# Last one (I hope)

#### krisolaw

##### New member
[(2)+ 3/(x + 1)]/(1/x) + 1

Perhaps I should have written it this way:
(2) + 3/(x + 1)/(all over) (1/x) + 1 or
numerator: 2 + 3/(x+1) denominator: (1/x) + 1

Does that clarify it?

I get the LCD of x(x+1) but I am not sure that is right. Could someone please show me, I am lost on this one. Thanks again!

G

#### Guest

##### Guest
krisolaw said:
[(2 + 3/(x + 1)]/(1/x) + 1
There's something wrong with your brackets: you have four left brackets and only three right brackets.

What are you trying to do? "Simplify"?

#### krisolaw

##### New member
Yes, we are suppose to simplify each complex fraction. I have been working on my mid-term study guide all day and this is the last problem that I can't seem to solve correctly. I have the LCD as x(x+1) and when I plug it in I can get the numerator to come out correctly according to the book, but no matter how I plug it in the denominator, I can't get the same answer. I have walked away from this problem several times now, but seeing as how I have completed the other 70 or so problems on my study guide, this is the last one I am having difficulties with. Please explain this one to me. Thanks in advance.

The book says the answer is (2x^2 + 5x)/(x^3 + x^2 + x + 1)

#### Denis

##### Senior Member
krisolaw said:
Yes, we are suppose to simplify each complex fraction. I have been working on my mid-term study guide all day and this is the last problem that I can't seem to solve correctly. I have the LCD as x(x+1) and when I plug it in I can get the numerator to come out correctly according to the book, but no matter how I plug it in the denominator, I can't get the same answer. I have walked away from this problem several times now, but seeing as how I have completed the other 70 or so problems on my study guide, this is the last one I am having difficulties with. Please explain this one to me. Thanks in advance.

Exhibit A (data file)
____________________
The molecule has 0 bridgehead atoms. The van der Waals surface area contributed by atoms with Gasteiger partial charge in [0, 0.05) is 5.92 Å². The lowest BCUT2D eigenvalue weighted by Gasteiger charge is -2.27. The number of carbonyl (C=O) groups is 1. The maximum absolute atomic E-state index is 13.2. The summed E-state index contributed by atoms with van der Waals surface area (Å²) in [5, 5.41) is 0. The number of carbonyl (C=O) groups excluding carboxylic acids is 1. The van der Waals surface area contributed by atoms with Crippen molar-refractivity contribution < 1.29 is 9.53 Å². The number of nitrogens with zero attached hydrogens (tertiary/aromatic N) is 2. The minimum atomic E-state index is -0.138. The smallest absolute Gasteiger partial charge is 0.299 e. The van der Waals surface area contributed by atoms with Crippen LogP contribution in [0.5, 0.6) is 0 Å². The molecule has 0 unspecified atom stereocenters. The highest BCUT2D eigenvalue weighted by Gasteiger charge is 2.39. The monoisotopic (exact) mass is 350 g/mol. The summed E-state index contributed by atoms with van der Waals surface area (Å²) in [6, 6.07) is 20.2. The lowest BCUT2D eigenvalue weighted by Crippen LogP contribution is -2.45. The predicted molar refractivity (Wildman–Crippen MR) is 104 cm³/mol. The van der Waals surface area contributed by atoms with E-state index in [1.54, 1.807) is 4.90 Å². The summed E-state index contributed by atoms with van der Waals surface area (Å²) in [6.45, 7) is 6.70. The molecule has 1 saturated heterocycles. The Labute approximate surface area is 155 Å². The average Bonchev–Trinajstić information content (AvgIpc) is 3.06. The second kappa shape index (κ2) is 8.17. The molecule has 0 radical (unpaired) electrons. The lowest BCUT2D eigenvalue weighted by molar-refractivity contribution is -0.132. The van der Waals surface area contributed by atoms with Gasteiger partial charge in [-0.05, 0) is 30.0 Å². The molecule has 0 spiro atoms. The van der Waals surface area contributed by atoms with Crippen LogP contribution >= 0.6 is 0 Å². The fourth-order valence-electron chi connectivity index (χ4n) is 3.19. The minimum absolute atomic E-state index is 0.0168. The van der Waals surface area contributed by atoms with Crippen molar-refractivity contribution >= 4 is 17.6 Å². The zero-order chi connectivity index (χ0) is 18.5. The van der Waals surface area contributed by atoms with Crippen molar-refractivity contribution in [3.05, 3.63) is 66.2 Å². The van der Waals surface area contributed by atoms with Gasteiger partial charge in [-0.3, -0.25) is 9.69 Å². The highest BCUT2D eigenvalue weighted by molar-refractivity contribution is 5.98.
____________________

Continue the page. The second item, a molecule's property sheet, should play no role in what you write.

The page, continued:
The book says the answer is (2x^2 + 5x)/(x^3 + x^2 + x + 1)
Agree with numerator; denominator definitely wrong: bad book!

2 + 3/(x+1) = (2x+5) / (x+1)

1/x + 1 = (x+1) / x

[(2x+5) / (x+1)] / [(x+1) / x]
= x(2x+5) / [(x+1)(x+1)]
= (2x^2 + 5x) / (x + 1)^2

#### Gene

##### Senior Member
The edited description helps. You could have typed it as
[2 + 3/(x + 1)]/[1/x + 1]
or hit the C(ode) button twice and typed between the boxes as
Code:
   2 + 3/(x + 1)
--------------
1/x + 1

2+3/(x+1) = (2(x+1)+3)/(x+1) and
1/x+1 = (x+1)/x
The (x+1)/x inverts to the numerator as a multiplier to get
x(2x+2+3)/(x+1)^2 =
(2x^2+5x)/(x+1)^2

I don't see any more to do with it and I don't agree with the books answer. Something is wrong. If you try x=2 the original gives 2 but the book answer gives 1.2 but whatever you plug in for x you should get the same thing. That's a way of checking the validity of your answers. Try a few different numbers though. The book agrees if x=1.

BTW if you look under
math lessons
at Order of Operations
you will see why your going astray in youe typing.

PS. I had this typed before I saw Denis' post.

#### tkhunny

##### Moderator
Staff member
The "Code" button?
Code:
 Numerator
-----------
Denominator
I guess I should have read that sooner. Thanks for the upgrade.

#### soroban

##### Elite Member
Hello, krisolaw!

Denis and Gene are correct . . . the book is wrong.

. . . . . .3
. 2 + ------
. . . . x + 1
--------------
. . .1
. . --- + 1
. . .x
When I get a "complex fraction" (one with more than two 'levels'),
. . I multiply top and bottom by the LCD.
. . This immediately eliminates the 'complex' part.

. . . . . . . . . . . . . 3
. x(x + 1) . 2 + ------
. . . . . . . . . . . . x + 1 . . . . . . . . 2x(x + 1) + 3x
. . . . . . . . -------------- . . = . . ---------------------
. . . . . . . . . . 1 . . . . . . . . . . . . x + 1 + x(x + 1)
. x(x + 1) . . --- + 1
. . . . . . . . . . x

. . . . . . . 2x<sup>2</sup> + 5x . . . . . x(2x + 5)
. . . = . --------------- . = . ------------
. . . . . . x<sup>2</sup> + 2x + 1 . . . . .(x + 1)<sup>2</sup>

I've always learned/invented the Easy Way for everything.
. . . . . . My philosophy: no pain . . . no pain.